Show up ready on day 1 with a complete understanding of the core topics needed for a successful journey through PA school.
Patient care begins with knowledge, and knowledge begins with the fundamentals. The Pre-PA Prep Qbank Bundle covers these fundamentals with anatomy, physiology, medical terminology, PA professional practice, and wellness.
During which phases of the cardiac cycle are all the valves closed?
The cardiac cycle consists of seven phases that lead to blood being circulated throughout the body. The phases of the cardiac cycle are atrial systole, isovolumetric ventricular contraction, rapid ventricular ejection, reduced ventricular ejection, isovolumetric ventricular relaxation, rapid ventricular filling, and reduced ventricular filling. The isovolumetric ventricular contraction phase is marked by an increase in ventricular pressure as the ventricles contract. This phase begins when the atrioventricular (tricuspid and mitral) valves close due to the pressure in the ventricles exceeding the pressure in the atria. The volume of the blood in the ventricles remains constant during isovolumetric ventricular contraction because the atrioventricular and semilunar valves (aortic and pulmonic) are closed. Isovolumetric ventricular relaxation occurs between ventricular ejection of blood and ventricular filling. It begins when the semilunar valves close following ventricular contraction and ends with the opening of the atrioventricular valves. The volume of blood in the ventricles remains constant because each of the valves is closed, and the pressure decreases because the ventricles are relaxed.
Atrial systole and isovolumetric ventricular contraction (A) is incorrect because, during atrial systole, the atrioventricular valves are open, as blood is flowing into the ventricles. Rapid ventricular filling and reduced ventricular filling (C) are phases of the cardiac cycle where the atrioventricular valves are open and the semilunar valves are closed. Reduced ventricular ejection and isovolumetric ventricular relaxation (D) is incorrect because the semilunar valves are open during reduced ventricular ejection.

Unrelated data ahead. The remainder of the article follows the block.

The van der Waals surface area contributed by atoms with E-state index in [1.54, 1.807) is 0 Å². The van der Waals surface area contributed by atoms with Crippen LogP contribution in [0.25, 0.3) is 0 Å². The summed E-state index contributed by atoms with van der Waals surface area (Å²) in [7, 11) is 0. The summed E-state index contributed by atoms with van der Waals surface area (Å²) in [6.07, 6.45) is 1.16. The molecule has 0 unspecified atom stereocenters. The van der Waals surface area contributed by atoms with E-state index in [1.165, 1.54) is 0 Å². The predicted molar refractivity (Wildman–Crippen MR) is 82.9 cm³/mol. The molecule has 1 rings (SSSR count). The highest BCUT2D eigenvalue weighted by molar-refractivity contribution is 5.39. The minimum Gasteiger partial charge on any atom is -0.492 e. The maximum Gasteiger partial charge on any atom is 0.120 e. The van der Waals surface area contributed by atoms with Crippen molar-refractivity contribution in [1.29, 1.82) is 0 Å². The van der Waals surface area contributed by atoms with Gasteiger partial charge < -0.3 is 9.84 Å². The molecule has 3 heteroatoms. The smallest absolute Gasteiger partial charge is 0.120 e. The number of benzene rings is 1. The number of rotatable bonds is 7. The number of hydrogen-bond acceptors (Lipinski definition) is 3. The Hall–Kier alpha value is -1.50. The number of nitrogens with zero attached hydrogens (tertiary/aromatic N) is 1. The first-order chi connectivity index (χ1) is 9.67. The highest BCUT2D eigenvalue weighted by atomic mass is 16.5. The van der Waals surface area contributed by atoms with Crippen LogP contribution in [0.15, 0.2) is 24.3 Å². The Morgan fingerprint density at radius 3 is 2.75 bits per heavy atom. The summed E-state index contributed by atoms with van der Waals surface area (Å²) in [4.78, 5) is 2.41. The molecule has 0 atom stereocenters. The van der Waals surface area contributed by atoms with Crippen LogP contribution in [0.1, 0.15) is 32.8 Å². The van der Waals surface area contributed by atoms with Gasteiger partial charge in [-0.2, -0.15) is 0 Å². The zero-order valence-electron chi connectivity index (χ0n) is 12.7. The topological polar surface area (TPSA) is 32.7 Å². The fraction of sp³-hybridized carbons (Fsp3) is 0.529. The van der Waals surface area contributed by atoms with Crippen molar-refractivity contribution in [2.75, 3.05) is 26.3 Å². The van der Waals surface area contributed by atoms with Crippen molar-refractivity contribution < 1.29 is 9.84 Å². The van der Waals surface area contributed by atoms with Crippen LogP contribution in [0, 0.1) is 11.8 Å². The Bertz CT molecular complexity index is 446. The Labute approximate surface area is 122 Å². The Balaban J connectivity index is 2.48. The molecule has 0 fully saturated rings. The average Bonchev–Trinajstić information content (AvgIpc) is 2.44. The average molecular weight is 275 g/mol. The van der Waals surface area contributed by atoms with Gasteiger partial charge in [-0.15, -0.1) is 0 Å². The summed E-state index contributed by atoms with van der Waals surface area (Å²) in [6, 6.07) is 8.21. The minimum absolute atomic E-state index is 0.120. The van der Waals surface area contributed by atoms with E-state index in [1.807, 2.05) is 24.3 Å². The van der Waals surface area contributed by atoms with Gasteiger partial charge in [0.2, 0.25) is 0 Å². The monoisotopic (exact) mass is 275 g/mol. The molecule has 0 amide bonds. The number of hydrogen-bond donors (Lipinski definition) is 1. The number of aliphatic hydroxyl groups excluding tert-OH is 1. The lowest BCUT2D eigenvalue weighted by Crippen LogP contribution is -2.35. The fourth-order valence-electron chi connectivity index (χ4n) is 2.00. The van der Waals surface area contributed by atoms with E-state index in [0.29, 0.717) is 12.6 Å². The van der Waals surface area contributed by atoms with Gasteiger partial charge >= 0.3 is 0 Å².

Understanding why an answer choice is incorrect is just as important as knowing why one is correct. That’s why every Rosh Review question includes detailed explanations for the correct and incorrect answer choices. These comprehensive summaries link the most important components of a topic—from risk factors to diagnostics and treatment—giving you the context to build relationships between them.
Custom illustrations and tables help further clarify the core concepts. When information is presented visually, you can focus on meaning, easily reorganize and group similar ideas, and make better use of your memory.
Your personal analytics allow you to see your progress at all times, so you can create an efficient and effective learning strategy and stay on pace with your plan.
Deep insights to determine your strengths and weaknesses so you can spend your time on the subjects that matter.
Discover how your answer choices align with those selected by learners across the country.
Using data generated by previous users, your Qbank gives a prediction of how likely you are to pass your exam.
After each explanation is a straightforward question with a simple, memorizable answer that reinforces the corresponding topic.